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Portraying an eminent man of letters

by
22 March 2013

Nicholas Cranfield on Patrick Heron's encounter with Eliot

© THE ESTATE OF PATRICK HERON. ALL RIGHTS RESERVED. UNIVERSITY OF KENT

The poet sits:the University of Kent's Patrick Heron portrait of T. S. Eliot, newly rediscovered, but too late for the current exhibition

The poet sits:the University of Kent's Patrick Heron portrait of T. S. Eliot, newly rediscovered, but too late for the current exhibition

T. S. ELIOT, replying in a letter of 28 January 1947 to a young artist who requested a commission, wrote: "I shall be very willing to sit for you, and of course had already been warned of your interest in the possibilities of my features. . ." What better birthday present might any aspiring artist receive? The largely unknown Patrick Heron turned 27 two days later.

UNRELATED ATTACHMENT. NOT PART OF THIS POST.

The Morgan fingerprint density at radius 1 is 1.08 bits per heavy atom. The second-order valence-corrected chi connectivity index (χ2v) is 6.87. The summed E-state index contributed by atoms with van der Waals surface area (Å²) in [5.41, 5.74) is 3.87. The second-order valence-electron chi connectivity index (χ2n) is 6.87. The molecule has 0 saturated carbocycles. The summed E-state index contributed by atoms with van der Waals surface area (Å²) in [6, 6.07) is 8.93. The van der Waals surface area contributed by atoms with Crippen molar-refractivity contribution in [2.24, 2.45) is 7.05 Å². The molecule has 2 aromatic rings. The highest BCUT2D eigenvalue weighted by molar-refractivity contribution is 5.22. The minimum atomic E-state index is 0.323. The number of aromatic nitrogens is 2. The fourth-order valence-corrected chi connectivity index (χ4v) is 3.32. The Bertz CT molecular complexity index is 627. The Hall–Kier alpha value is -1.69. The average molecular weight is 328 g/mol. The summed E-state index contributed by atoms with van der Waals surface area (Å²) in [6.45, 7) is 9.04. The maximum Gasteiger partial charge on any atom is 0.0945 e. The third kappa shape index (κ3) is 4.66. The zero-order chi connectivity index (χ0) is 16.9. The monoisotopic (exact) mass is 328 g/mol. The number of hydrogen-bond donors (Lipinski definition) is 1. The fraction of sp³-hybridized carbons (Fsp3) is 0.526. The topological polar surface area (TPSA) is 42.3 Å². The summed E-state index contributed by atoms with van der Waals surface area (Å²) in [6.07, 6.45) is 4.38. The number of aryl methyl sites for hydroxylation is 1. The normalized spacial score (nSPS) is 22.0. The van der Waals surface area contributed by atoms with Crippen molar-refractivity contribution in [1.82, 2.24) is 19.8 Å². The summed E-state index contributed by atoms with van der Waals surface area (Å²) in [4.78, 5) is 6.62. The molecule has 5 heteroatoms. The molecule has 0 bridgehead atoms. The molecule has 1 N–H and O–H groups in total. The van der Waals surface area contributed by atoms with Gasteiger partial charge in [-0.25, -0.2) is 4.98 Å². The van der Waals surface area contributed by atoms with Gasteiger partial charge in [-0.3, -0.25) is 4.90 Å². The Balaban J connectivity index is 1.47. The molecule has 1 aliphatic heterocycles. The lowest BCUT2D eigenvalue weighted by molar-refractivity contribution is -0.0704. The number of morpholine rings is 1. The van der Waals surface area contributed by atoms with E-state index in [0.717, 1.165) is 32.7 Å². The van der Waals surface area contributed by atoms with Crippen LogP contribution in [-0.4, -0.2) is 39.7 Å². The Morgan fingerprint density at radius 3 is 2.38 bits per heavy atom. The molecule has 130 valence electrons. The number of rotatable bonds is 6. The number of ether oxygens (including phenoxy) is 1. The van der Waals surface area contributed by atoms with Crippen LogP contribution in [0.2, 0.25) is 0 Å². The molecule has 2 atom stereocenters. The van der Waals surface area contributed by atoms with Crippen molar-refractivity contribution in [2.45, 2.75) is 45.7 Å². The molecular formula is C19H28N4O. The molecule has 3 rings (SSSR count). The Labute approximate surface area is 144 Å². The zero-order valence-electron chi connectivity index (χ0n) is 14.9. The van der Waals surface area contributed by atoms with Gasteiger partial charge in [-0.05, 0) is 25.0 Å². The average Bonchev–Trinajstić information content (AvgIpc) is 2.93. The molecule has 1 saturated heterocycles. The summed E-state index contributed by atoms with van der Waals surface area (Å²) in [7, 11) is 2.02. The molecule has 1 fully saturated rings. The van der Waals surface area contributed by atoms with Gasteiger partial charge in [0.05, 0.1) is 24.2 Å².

Heron's painting style was predominantly non-figurative, much of it still trapped in pursuing Cézanne, whose Montagne Sainte Victoire (Courtauld Gallery) he had first seen when he was 13. Memory rather than direct observation informed his work.

But he was also an informed and perceptive critic: his authoritative reviews of Modernist artists, such as Klee, Picasso, and Braque, had already won him a readership in New English Weekly. Eliot had first published "East Coker", "The Dry Salvages", and "Little Gidding" in the same Socialist review, with which the artist's father had links. Hence, no doubt, the commission.

Heron (1920-99) later recalled that he was astounded that only one portrait existed of "the greatest poet in the world, who was already 62". The portrait to which Heron referred was a contentious one by Wyndham Lewis, for which Eliot had sat in Lady Ottoline Morrell's Garsington home in 1938.